Šuillakku is an immersive, hugely evocative sound installation filling our lower gallery. Italian artist Roberto Cuoghi undertook an imaginative journey back to Mesopotamia in the seventh century BC, when the Assyrian empire was falling into ruin and the city of Ninevah (the site of which is in modern-day Iraq) was ransacked by its enemies. Inspired by Assyrian lamentations to their gods, this intense aural landscape gives the visitor the impression of being surrounded by hundreds of people at a time of great suffering.
To create Šuillakku, Cuoghi spent two years immersed in the language and rituals of the Assyrians. The soundtrack he composed draws on this research and is enriched by his imagination. The work employs a huge range of musical instruments, many of which were recreated especially for the piece. Of equal importance to Šuillakku is its vocal aspect: a vast chorus which Cuoghi created by multiplying and mutating his own voice into an extraordinarily potent, cacophonous assault.
In the process of his research Cuoghi frequently came across the demon Pazuzu, a metamorphic being with the head of a dog, the horns of an antelope and the tail of a scorpion. Pazuzu was one of the most feared spirits in the Assyrian pantheon, and images of him were used as charms, placed at entrances and gateways to drive away lesser spirits. The final element in the exhibition is an image of this demon, looking out over The Mall. Ironic and disturbing, Cuoghi’s invocation of a civilisation in crisis operating under a fearful irrationality offers a new perspective on our own moment in history.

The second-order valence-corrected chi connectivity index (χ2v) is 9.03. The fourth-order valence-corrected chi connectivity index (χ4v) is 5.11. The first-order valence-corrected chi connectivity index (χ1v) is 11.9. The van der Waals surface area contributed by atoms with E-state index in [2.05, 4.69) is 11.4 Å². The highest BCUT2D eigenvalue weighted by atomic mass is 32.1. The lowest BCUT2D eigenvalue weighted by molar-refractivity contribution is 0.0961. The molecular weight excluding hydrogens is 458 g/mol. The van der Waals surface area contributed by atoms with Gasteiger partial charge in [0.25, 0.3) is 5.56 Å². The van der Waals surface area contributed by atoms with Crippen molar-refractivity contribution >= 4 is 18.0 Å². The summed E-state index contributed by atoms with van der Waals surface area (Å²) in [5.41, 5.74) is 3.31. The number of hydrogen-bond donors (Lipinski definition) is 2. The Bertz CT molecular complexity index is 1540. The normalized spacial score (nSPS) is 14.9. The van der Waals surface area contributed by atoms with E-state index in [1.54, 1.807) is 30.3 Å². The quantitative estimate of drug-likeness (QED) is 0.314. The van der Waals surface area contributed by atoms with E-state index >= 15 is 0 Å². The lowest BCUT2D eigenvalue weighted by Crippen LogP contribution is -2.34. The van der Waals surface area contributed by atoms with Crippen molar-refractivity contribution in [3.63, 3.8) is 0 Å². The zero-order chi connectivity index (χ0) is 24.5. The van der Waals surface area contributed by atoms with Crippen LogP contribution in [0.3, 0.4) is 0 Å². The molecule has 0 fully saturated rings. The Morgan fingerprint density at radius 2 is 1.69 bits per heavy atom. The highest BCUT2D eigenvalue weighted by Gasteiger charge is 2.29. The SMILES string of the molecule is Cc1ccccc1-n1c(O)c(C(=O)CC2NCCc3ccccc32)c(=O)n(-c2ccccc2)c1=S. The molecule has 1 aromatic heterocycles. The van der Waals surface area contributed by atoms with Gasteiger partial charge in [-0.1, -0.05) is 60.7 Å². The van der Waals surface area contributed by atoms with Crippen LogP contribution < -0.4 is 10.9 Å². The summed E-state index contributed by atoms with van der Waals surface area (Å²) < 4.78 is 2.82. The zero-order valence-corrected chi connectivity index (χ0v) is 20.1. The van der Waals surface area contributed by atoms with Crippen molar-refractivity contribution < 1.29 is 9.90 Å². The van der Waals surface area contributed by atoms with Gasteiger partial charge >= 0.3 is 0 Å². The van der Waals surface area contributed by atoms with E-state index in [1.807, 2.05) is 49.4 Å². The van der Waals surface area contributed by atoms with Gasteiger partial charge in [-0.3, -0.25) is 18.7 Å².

Cuoghi has worked with a wide range of techniques including photography, video, animation, painting, drawing and sound. He is famous for his acts of transformation and at the age of 25 he embarked on a seven year process in which he took on the image of his father, including wearing his father’s clothes, turning his hair grey and gaining more than 50 pounds.
The exhibition is curated by Marcella Beccaria and organised by Castello di Rivoli, Museum of Contemporary Art, Rivoli-Turin.